Gitana 13's crew has not changed tack since sailing out of New York on January 16—a distance of over 5,000 miles. This remarkable fact points to the good string of weather that Team Gitana has experienced. “We haven't tacked or jibed since crossing the starting line at the foot of Ambrose Lighthouse. It's incredible, we've been on port tack (Ed.: meaning the wind comes in over the left side of the boat) since 16 January. Our first change of tack is planned for tomorrow—Saturday—in the afternoon,” said Dominic Vittet.
On Thursday, Lionel Lemonchois and his crew took advantage of a slower-than-normal day in terms of sail changes and adjustments to recharge their batteries. “In recent hours, we have strictly followed the watch system (Ed.: the first watch on deck, the second on stand-by and the third resting), so that everyone can get a maximum of rest,” said Vittet. “Lionel, as part of his expert crew management, decided to include me on certain watches as we neared and then crossed the Doldrums. But then, the return of more stable conditions has freed me from watch duty to focus on the weather. At least for the time being...” Vittet, the onboard navigator, is already hard at work on the next weather challenge on this route from New York to San Francisco.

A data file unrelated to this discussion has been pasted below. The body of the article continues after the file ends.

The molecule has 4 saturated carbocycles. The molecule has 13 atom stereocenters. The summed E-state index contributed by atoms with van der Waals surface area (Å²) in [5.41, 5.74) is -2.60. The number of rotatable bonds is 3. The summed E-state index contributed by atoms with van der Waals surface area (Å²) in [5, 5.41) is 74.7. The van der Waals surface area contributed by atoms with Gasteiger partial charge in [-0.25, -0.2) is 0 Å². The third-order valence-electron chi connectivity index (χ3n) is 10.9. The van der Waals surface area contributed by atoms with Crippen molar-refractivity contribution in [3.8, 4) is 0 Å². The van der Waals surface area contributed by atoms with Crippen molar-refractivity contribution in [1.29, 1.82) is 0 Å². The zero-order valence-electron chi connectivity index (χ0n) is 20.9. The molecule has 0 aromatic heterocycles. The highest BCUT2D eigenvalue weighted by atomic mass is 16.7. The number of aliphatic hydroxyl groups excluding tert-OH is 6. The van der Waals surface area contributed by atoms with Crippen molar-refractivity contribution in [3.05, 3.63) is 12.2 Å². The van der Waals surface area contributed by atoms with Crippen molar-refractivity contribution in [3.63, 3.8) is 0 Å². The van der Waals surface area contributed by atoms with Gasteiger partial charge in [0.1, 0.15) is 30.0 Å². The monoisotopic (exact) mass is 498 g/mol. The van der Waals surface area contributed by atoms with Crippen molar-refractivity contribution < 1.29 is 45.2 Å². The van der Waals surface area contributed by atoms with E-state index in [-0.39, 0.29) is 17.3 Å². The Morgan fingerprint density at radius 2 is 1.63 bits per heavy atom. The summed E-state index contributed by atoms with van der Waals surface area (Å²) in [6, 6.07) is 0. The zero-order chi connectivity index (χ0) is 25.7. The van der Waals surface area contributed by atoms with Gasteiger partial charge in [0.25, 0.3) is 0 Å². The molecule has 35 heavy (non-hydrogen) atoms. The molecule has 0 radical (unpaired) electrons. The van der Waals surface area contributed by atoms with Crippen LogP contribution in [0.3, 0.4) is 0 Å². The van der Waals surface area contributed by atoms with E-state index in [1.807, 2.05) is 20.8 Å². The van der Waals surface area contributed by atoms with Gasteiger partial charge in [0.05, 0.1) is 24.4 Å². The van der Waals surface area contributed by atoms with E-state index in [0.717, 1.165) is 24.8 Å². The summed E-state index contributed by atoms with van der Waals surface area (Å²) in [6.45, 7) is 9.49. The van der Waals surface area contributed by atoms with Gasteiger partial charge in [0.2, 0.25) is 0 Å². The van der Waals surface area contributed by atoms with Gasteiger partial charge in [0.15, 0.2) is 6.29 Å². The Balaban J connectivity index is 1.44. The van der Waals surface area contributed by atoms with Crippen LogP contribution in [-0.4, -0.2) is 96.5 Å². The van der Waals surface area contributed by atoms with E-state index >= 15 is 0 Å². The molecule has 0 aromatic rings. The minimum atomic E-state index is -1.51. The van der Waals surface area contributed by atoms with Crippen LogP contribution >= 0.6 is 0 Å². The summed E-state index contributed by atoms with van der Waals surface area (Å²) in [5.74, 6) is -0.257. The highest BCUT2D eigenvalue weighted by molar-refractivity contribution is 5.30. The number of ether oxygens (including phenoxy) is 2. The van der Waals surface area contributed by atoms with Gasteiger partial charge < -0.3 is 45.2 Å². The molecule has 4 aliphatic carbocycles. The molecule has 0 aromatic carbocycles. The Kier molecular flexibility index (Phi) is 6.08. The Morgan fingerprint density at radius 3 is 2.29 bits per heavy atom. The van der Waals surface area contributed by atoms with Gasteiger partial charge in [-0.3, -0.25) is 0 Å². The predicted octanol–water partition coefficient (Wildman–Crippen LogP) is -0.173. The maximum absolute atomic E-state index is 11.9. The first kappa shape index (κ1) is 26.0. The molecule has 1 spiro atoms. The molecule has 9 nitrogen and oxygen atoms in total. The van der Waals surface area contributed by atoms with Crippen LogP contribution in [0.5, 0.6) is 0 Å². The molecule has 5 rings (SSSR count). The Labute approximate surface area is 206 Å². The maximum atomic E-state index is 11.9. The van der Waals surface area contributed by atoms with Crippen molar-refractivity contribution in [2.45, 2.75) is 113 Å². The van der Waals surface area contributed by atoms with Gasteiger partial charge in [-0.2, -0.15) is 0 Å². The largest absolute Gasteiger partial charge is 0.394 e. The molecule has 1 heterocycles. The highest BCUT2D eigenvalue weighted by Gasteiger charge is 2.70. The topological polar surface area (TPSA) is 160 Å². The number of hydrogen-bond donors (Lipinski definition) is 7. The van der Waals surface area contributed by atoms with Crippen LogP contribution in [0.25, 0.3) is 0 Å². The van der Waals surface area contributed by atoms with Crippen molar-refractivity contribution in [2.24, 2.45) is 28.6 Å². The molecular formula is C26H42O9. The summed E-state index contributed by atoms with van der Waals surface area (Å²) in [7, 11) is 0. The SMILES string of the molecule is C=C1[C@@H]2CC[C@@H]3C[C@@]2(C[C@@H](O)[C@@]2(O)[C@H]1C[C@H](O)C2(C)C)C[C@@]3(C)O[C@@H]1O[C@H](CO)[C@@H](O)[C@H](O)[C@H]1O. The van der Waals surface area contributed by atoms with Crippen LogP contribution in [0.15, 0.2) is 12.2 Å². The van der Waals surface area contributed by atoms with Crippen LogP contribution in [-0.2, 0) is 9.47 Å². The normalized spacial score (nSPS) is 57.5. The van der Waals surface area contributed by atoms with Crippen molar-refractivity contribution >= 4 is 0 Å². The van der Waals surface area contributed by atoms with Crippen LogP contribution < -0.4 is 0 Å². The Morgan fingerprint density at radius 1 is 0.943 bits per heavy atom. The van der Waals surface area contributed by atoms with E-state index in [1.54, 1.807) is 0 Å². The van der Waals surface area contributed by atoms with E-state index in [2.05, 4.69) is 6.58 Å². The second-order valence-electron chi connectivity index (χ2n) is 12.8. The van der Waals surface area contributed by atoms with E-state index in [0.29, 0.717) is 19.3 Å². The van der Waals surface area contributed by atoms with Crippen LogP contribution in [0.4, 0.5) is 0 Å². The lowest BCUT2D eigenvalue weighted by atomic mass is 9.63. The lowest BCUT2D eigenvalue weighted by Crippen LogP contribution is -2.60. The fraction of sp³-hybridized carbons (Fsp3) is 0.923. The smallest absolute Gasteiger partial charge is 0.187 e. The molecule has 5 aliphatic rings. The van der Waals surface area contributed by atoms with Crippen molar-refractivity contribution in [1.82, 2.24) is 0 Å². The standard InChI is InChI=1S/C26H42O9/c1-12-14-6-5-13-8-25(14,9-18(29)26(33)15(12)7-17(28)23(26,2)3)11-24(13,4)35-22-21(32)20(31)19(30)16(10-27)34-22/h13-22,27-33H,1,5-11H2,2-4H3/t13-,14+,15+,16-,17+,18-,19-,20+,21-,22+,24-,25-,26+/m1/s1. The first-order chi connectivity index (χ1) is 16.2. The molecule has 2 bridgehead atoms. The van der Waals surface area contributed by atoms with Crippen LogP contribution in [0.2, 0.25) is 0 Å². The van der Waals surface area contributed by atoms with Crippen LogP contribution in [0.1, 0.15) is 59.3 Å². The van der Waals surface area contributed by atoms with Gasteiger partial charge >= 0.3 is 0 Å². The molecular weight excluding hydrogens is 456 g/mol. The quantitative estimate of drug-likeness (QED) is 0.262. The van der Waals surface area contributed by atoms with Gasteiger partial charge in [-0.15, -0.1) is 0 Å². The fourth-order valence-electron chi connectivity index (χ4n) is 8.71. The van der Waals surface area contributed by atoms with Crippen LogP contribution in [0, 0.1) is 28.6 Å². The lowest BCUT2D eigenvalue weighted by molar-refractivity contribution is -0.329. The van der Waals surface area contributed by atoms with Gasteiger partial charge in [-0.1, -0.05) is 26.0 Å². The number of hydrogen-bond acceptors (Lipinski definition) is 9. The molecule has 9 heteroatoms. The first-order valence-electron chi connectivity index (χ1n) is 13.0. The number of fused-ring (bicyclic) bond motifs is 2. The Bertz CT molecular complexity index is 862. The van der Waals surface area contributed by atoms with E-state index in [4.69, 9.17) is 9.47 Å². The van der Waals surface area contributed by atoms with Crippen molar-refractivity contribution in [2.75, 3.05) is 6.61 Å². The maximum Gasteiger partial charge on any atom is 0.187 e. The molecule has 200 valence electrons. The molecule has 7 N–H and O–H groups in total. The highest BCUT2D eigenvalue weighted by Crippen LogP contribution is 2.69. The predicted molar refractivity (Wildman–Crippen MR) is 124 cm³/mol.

According to Sylvain Mondon's latest forecast, a stormy low-pressure system will form up ahead, off the coast of Rio de Janeiro, during the day Saturday. This weather activity will force the maxi-catamaran equipped by Baron Benjamin de Rothschild to put some distance between it and the coast of Brazil. The idea is to sail around the eastern side of this zone before steering back toward the Great South Land and Cape Horn. The team hopes to round Cape Horn on or about 2 February.